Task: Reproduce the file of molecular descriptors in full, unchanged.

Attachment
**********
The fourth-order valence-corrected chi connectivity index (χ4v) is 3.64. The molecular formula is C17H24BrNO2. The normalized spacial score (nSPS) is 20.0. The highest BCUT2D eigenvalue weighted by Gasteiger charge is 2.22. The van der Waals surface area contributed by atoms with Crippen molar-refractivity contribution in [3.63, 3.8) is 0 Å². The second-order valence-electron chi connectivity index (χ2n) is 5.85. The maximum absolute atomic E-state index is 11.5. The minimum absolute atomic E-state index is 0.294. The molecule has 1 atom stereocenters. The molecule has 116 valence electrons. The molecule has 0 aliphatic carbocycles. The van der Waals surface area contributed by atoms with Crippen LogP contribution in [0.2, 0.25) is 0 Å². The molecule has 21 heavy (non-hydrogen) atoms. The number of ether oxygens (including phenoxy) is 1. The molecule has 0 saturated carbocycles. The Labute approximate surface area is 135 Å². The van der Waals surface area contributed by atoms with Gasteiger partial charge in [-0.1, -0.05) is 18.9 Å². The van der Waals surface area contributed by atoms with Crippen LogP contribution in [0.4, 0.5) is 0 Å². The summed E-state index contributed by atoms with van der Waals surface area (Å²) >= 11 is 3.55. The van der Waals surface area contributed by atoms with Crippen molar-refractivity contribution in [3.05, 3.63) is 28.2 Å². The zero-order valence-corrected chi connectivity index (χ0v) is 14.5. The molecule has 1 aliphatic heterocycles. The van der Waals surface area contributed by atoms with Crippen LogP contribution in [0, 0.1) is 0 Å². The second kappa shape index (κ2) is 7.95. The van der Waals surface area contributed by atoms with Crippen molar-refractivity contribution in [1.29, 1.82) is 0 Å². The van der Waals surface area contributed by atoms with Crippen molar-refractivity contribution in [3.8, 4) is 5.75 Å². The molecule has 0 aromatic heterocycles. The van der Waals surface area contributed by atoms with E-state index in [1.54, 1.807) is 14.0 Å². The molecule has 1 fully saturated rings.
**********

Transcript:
The fourth-order valence-corrected chi connectivity index (χ4v) is 3.64. The molecular formula is C17H24BrNO2. The normalized spacial score (nSPS) is 20.0. The highest BCUT2D eigenvalue weighted by Gasteiger charge is 2.22. The van der Waals surface area contributed by atoms with Crippen molar-refractivity contribution in [3.63, 3.8) is 0 Å². The second-order valence-electron chi connectivity index (χ2n) is 5.85. The maximum absolute atomic E-state index is 11.5. The minimum absolute atomic E-state index is 0.294. The molecule has 1 atom stereocenters. The molecule has 116 valence electrons. The molecule has 0 aliphatic carbocycles. The van der Waals surface area contributed by atoms with Crippen LogP contribution in [0.2, 0.25) is 0 Å². The molecule has 21 heavy (non-hydrogen) atoms. The number of ether oxygens (including phenoxy) is 1. The molecule has 0 saturated carbocycles. The Labute approximate surface area is 135 Å². The van der Waals surface area contributed by atoms with Gasteiger partial charge in [-0.1, -0.05) is 18.9 Å². The van der Waals surface area contributed by atoms with Crippen LogP contribution in [0.4, 0.5) is 0 Å². The summed E-state index contributed by atoms with van der Waals surface area (Å²) >= 11 is 3.55. The van der Waals surface area contributed by atoms with Crippen molar-refractivity contribution in [3.05, 3.63) is 28.2 Å². The zero-order valence-corrected chi connectivity index (χ0v) is 14.5. The molecule has 1 aliphatic heterocycles. The van der Waals surface area contributed by atoms with Crippen LogP contribution in [0, 0.1) is 0 Å². The second kappa shape index (κ2) is 7.95. The van der Waals surface area contributed by atoms with Crippen molar-refractivity contribution in [1.29, 1.82) is 0 Å². The van der Waals surface area contributed by atoms with Crippen molar-refractivity contribution in [3.8, 4) is 5.75 Å². The molecule has 0 aromatic heterocycles. The van der Waals surface area contributed by atoms with E-state index in [1.54, 1.807) is 14.0 Å². The molecule has 1 fully saturated rings.